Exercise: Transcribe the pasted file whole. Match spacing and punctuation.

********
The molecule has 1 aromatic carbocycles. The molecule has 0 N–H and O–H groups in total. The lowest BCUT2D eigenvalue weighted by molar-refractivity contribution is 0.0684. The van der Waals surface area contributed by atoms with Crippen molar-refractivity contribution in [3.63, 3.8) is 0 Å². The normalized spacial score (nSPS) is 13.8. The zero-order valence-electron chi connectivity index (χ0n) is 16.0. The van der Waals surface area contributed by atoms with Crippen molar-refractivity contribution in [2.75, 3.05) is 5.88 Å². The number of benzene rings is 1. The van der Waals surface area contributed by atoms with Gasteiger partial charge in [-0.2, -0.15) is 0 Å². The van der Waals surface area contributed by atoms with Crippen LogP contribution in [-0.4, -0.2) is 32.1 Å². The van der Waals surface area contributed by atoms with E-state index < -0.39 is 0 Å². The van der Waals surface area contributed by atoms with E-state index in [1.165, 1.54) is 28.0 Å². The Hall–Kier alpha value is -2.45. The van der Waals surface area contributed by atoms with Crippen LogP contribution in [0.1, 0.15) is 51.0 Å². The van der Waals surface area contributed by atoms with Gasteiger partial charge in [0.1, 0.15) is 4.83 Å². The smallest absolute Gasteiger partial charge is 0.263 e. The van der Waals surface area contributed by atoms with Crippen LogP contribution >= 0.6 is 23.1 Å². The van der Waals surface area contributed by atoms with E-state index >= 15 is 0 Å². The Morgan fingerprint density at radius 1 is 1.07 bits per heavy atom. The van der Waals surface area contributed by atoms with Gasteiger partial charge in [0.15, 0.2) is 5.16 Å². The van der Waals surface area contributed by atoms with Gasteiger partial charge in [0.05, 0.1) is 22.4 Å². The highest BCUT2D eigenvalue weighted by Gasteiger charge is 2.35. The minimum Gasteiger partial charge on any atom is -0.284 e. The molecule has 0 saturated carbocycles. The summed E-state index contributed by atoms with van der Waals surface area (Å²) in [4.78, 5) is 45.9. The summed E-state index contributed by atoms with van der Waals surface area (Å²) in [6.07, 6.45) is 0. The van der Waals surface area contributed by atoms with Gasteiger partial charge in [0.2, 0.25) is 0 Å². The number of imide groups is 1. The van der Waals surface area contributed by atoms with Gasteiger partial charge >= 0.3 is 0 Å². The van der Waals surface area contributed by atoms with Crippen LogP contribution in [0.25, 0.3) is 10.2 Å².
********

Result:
The molecule has 1 aromatic carbocycles. The molecule has 0 N–H and O–H groups in total. The lowest BCUT2D eigenvalue weighted by molar-refractivity contribution is 0.0684. The van der Waals surface area contributed by atoms with Crippen molar-refractivity contribution in [3.63, 3.8) is 0 Å². The normalized spacial score (nSPS) is 13.8. The zero-order valence-electron chi connectivity index (χ0n) is 16.0. The van der Waals surface area contributed by atoms with Crippen molar-refractivity contribution in [2.75, 3.05) is 5.88 Å². The number of benzene rings is 1. The van der Waals surface area contributed by atoms with Gasteiger partial charge in [-0.2, -0.15) is 0 Å². The van der Waals surface area contributed by atoms with Crippen LogP contribution in [-0.4, -0.2) is 32.1 Å². The van der Waals surface area contributed by atoms with E-state index < -0.39 is 0 Å². The van der Waals surface area contributed by atoms with E-state index in [1.165, 1.54) is 28.0 Å². The Hall–Kier alpha value is -2.45. The van der Waals surface area contributed by atoms with Crippen LogP contribution in [0.1, 0.15) is 51.0 Å². The van der Waals surface area contributed by atoms with Gasteiger partial charge in [0.1, 0.15) is 4.83 Å². The smallest absolute Gasteiger partial charge is 0.263 e. The van der Waals surface area contributed by atoms with Crippen LogP contribution >= 0.6 is 23.1 Å². The van der Waals surface area contributed by atoms with E-state index >= 15 is 0 Å². The Morgan fingerprint density at radius 1 is 1.07 bits per heavy atom. The van der Waals surface area contributed by atoms with Gasteiger partial charge in [0.15, 0.2) is 5.16 Å². The van der Waals surface area contributed by atoms with Gasteiger partial charge in [0.05, 0.1) is 22.4 Å². The highest BCUT2D eigenvalue weighted by Gasteiger charge is 2.35. The minimum Gasteiger partial charge on any atom is -0.284 e. The molecule has 0 saturated carbocycles. The summed E-state index contributed by atoms with van der Waals surface area (Å²) in [4.78, 5) is 45.9. The summed E-state index contributed by atoms with van der Waals surface area (Å²) in [6.07, 6.45) is 0. The van der Waals surface area contributed by atoms with Gasteiger partial charge in [0.2, 0.25) is 0 Å². The number of imide groups is 1. The van der Waals surface area contributed by atoms with Gasteiger partial charge >= 0.3 is 0 Å². The van der Waals surface area contributed by atoms with Crippen LogP contribution in [0.25, 0.3) is 10.2 Å².